When astronauts return to Earth from space, they can experience a range of health and physical problems after landing – a result of life without gravity.
During flights that last up to six months, astronauts can experience difficulties with balance, muscle weakness, and cardiovascular deconditioning, according to NASA. Although the Inspiration4 flight only lasted three days, the four returning astronauts will also have a health check-up.
It is unclear what exactly these health tests might consist of. Health researchers who worked with Inspiration4 said the astronauts should do some experiments that measure their sense of balance – without swaying and moving between sitting and standing positions.
They will also take a series of tests that measure their cognitive performance – the same ones they took before take off and during each orbit.
An overview of NASA’s medical needs from the time astronauts flew on the space shuttles gives an idea of what doctors look for in astronauts returning from shorter flights in space.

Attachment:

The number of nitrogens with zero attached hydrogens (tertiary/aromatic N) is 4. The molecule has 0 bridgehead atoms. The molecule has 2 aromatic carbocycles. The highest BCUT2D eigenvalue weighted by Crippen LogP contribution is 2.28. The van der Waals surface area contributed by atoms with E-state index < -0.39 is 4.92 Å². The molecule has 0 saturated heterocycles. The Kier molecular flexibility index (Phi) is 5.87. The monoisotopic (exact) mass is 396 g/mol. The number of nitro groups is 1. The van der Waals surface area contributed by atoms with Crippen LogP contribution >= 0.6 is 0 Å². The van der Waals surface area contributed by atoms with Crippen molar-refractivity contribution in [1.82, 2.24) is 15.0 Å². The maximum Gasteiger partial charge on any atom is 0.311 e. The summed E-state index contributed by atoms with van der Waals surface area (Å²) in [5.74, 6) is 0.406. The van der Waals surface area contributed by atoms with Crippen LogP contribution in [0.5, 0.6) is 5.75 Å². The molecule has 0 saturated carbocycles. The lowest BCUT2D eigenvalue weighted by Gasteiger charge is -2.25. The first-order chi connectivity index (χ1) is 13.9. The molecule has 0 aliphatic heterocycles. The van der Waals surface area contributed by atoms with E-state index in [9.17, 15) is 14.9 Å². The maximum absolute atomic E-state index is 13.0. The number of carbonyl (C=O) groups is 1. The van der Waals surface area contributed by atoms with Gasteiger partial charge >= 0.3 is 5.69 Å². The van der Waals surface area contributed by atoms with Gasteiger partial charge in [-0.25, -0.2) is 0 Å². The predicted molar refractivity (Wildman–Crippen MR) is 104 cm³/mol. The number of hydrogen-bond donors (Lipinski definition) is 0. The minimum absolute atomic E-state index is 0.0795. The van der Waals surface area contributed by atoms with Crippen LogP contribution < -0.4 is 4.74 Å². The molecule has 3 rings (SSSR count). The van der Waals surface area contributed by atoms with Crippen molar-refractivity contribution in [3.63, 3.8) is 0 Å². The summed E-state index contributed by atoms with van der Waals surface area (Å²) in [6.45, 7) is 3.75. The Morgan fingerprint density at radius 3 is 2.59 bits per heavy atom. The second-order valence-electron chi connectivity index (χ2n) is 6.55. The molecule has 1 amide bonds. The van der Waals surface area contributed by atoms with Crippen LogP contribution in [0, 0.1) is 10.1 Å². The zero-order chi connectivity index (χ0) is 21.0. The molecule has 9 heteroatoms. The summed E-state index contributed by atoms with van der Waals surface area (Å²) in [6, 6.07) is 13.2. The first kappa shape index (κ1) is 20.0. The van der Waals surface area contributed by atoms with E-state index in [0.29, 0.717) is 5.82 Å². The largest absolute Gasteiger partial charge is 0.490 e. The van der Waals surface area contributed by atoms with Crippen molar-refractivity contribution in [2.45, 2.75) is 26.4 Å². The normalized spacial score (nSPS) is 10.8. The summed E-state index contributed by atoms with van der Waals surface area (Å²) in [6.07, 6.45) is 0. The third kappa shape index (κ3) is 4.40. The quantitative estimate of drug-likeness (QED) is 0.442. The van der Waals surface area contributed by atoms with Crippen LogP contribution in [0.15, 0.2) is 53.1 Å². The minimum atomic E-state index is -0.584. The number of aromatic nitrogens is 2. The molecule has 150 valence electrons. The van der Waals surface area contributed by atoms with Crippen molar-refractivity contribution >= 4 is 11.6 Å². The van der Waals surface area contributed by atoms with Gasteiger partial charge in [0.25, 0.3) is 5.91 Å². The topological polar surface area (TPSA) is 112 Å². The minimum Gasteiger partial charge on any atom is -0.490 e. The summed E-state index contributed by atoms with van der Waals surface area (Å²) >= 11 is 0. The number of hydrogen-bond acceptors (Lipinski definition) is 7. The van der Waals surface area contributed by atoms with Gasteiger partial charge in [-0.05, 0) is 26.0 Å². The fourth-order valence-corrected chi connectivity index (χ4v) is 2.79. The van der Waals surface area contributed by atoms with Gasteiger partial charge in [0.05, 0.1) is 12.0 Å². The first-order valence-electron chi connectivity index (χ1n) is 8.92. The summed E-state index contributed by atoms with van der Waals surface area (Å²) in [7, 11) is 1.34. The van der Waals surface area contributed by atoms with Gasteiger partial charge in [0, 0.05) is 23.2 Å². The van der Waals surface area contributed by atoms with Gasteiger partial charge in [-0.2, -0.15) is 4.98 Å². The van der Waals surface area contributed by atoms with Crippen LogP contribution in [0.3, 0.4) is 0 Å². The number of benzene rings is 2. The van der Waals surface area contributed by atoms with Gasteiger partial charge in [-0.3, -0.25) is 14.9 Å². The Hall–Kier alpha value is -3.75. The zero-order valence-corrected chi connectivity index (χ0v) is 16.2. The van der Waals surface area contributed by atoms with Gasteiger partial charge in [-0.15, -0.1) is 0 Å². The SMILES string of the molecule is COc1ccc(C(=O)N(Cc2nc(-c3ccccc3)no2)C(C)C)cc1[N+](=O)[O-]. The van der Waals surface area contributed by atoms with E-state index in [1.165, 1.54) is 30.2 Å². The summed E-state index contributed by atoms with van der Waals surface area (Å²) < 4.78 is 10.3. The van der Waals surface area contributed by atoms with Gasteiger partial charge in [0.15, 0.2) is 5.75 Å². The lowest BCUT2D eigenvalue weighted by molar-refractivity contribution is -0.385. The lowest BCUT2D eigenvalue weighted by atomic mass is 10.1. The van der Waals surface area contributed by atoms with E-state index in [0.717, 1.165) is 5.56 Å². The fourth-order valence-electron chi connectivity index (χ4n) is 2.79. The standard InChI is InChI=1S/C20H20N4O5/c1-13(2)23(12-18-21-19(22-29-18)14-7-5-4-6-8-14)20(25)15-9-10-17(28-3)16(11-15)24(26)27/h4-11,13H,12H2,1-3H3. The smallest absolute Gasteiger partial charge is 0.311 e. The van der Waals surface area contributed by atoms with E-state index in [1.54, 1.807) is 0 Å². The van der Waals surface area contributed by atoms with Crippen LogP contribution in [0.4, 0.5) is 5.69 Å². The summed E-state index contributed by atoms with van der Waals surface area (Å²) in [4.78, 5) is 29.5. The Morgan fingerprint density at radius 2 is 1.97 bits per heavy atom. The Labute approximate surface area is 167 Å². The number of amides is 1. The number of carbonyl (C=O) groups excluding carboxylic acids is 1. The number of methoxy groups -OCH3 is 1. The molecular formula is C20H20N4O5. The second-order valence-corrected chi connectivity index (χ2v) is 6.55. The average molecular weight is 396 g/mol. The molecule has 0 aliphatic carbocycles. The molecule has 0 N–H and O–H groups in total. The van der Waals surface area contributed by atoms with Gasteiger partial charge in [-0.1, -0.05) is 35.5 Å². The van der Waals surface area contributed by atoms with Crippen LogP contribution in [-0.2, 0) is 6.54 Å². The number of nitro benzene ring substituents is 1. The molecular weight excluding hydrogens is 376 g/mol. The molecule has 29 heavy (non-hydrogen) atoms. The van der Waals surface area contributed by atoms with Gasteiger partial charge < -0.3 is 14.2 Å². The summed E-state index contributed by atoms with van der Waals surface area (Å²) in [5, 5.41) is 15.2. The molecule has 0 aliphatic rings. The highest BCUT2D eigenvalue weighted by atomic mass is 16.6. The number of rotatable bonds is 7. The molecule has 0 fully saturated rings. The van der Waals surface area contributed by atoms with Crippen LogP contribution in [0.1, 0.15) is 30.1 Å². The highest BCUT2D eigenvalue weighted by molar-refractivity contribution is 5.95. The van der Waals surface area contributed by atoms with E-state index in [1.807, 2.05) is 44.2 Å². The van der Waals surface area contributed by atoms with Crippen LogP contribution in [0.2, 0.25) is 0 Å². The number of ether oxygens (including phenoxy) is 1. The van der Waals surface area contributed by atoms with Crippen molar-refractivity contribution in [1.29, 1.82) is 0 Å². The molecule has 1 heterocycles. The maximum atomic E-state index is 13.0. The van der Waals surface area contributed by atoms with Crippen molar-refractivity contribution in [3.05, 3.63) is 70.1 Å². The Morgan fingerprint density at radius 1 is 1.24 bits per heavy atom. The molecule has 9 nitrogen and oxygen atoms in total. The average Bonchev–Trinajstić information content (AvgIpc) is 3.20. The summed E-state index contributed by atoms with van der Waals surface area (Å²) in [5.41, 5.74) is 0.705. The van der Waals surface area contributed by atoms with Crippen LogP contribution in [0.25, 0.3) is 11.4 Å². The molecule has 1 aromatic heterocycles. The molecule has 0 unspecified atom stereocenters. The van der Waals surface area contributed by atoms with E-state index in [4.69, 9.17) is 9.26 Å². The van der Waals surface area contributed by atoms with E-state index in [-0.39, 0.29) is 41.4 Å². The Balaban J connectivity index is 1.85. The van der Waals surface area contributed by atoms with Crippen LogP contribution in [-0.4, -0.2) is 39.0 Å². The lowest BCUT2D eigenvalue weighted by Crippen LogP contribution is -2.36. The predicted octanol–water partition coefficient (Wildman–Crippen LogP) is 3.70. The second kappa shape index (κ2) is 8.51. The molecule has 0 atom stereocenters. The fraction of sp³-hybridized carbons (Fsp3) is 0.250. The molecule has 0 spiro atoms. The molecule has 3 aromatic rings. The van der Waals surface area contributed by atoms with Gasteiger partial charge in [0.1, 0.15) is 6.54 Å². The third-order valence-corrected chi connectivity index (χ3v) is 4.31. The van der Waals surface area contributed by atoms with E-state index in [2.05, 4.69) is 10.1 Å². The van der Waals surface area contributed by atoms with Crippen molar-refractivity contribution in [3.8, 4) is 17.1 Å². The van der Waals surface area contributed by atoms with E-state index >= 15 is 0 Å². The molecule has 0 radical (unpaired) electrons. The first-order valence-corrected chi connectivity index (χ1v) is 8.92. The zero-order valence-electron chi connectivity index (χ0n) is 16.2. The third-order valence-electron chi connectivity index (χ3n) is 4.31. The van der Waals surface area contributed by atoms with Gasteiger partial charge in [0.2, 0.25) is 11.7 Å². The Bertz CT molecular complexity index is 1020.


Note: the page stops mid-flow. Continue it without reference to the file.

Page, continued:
For flights that are less than 30 days, doctors examine the astronauts’ vital signs and look for neurological problems, as well as chest and lung problems.
Headache, dizziness, dizziness, and weakness are some of the neurological symptoms that doctors check for in astronauts.
Returning astronauts will also check the function of their eyes and ask them to perform a series of tasks including: touching their nose with their finger, getting up from a chair, lifting one leg and hopping, walking in a straight line, and then turning and turning in Heel-toe walking.
If the doctors find enough problems, they can decide that an astronaut needs to do additional tests.